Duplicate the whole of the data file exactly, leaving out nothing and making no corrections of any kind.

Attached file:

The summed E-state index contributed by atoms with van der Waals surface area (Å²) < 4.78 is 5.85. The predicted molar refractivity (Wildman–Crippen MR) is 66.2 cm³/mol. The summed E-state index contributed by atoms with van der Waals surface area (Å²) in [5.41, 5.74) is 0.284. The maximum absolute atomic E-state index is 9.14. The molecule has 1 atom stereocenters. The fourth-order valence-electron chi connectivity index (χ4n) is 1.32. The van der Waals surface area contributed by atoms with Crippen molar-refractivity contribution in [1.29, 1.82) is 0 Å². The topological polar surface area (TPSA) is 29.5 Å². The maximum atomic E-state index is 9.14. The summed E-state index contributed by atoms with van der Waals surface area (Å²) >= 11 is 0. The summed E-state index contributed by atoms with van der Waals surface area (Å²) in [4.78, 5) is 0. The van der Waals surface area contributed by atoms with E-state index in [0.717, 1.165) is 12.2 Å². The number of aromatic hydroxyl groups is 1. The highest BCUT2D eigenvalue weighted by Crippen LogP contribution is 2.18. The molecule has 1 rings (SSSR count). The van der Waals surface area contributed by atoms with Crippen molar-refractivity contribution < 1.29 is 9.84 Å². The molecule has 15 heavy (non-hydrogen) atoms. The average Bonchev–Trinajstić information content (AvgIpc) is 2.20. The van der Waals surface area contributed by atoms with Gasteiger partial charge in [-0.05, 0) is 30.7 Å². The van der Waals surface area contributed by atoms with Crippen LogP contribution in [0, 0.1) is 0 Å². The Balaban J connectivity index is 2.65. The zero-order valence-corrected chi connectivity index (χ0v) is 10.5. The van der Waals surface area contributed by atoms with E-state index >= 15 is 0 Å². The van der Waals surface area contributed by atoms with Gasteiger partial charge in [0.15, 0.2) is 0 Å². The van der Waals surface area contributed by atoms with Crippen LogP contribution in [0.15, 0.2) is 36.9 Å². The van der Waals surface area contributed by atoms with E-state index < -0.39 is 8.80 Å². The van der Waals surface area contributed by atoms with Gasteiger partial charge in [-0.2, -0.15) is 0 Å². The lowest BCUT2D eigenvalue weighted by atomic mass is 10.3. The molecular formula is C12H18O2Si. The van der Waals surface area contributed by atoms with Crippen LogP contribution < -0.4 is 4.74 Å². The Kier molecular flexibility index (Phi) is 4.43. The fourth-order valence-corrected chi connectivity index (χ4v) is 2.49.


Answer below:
The summed E-state index contributed by atoms with van der Waals surface area (Å²) < 4.78 is 5.85. The predicted molar refractivity (Wildman–Crippen MR) is 66.2 cm³/mol. The summed E-state index contributed by atoms with van der Waals surface area (Å²) in [5.41, 5.74) is 0.284. The maximum absolute atomic E-state index is 9.14. The molecule has 1 atom stereocenters. The fourth-order valence-electron chi connectivity index (χ4n) is 1.32. The van der Waals surface area contributed by atoms with Crippen molar-refractivity contribution in [1.29, 1.82) is 0 Å². The topological polar surface area (TPSA) is 29.5 Å². The maximum atomic E-state index is 9.14. The summed E-state index contributed by atoms with van der Waals surface area (Å²) >= 11 is 0. The summed E-state index contributed by atoms with van der Waals surface area (Å²) in [4.78, 5) is 0. The van der Waals surface area contributed by atoms with E-state index in [0.717, 1.165) is 12.2 Å². The number of aromatic hydroxyl groups is 1. The highest BCUT2D eigenvalue weighted by Crippen LogP contribution is 2.18. The molecule has 1 rings (SSSR count). The van der Waals surface area contributed by atoms with Crippen molar-refractivity contribution < 1.29 is 9.84 Å². The molecule has 15 heavy (non-hydrogen) atoms. The average Bonchev–Trinajstić information content (AvgIpc) is 2.20. The van der Waals surface area contributed by atoms with Gasteiger partial charge in [-0.05, 0) is 30.7 Å². The van der Waals surface area contributed by atoms with Crippen LogP contribution in [0, 0.1) is 0 Å². The Balaban J connectivity index is 2.65. The zero-order valence-corrected chi connectivity index (χ0v) is 10.5. The van der Waals surface area contributed by atoms with E-state index >= 15 is 0 Å². The van der Waals surface area contributed by atoms with Gasteiger partial charge in [0.15, 0.2) is 0 Å². The van der Waals surface area contributed by atoms with Crippen LogP contribution in [0.15, 0.2) is 36.9 Å². The van der Waals surface area contributed by atoms with E-state index < -0.39 is 8.80 Å². The van der Waals surface area contributed by atoms with Gasteiger partial charge in [-0.2, -0.15) is 0 Å². The lowest BCUT2D eigenvalue weighted by atomic mass is 10.3. The molecular formula is C12H18O2Si. The van der Waals surface area contributed by atoms with Crippen LogP contribution < -0.4 is 4.74 Å². The Kier molecular flexibility index (Phi) is 4.43. The fourth-order valence-corrected chi connectivity index (χ4v) is 2.49.